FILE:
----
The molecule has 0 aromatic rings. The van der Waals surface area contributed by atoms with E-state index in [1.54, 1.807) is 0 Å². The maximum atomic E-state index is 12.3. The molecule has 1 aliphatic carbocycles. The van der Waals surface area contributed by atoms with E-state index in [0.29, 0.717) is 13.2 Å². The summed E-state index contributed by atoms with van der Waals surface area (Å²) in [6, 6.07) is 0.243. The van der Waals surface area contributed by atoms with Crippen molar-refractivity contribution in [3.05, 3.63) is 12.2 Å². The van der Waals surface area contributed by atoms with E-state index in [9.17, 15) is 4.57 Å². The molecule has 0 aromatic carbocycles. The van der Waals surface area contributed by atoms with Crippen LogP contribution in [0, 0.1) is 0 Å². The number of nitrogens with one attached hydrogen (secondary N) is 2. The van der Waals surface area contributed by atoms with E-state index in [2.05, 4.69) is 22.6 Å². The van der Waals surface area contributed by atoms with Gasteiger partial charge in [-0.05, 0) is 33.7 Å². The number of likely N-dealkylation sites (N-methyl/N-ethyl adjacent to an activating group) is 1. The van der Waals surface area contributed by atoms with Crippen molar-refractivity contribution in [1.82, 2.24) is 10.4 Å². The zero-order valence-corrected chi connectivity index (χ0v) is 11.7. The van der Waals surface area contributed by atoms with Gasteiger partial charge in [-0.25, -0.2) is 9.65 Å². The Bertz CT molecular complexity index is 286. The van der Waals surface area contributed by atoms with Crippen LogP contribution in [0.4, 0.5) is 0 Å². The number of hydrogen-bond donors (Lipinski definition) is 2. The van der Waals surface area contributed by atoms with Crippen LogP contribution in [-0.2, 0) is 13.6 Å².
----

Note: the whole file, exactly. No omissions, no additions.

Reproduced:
The molecule has 0 aromatic rings. The van der Waals surface area contributed by atoms with E-state index in [1.54, 1.807) is 0 Å². The maximum atomic E-state index is 12.3. The molecule has 1 aliphatic carbocycles. The van der Waals surface area contributed by atoms with E-state index in [0.29, 0.717) is 13.2 Å². The summed E-state index contributed by atoms with van der Waals surface area (Å²) in [6, 6.07) is 0.243. The van der Waals surface area contributed by atoms with Crippen molar-refractivity contribution in [3.05, 3.63) is 12.2 Å². The van der Waals surface area contributed by atoms with E-state index in [9.17, 15) is 4.57 Å². The molecule has 0 aromatic carbocycles. The van der Waals surface area contributed by atoms with Crippen LogP contribution in [0, 0.1) is 0 Å². The number of nitrogens with one attached hydrogen (secondary N) is 2. The van der Waals surface area contributed by atoms with E-state index in [2.05, 4.69) is 22.6 Å². The van der Waals surface area contributed by atoms with Gasteiger partial charge in [-0.05, 0) is 33.7 Å². The number of likely N-dealkylation sites (N-methyl/N-ethyl adjacent to an activating group) is 1. The van der Waals surface area contributed by atoms with Crippen molar-refractivity contribution in [1.82, 2.24) is 10.4 Å². The zero-order valence-corrected chi connectivity index (χ0v) is 11.7. The van der Waals surface area contributed by atoms with Gasteiger partial charge in [-0.25, -0.2) is 9.65 Å². The Bertz CT molecular complexity index is 286. The van der Waals surface area contributed by atoms with Crippen LogP contribution in [0.4, 0.5) is 0 Å². The number of hydrogen-bond donors (Lipinski definition) is 2. The van der Waals surface area contributed by atoms with Crippen LogP contribution in [-0.2, 0) is 13.6 Å².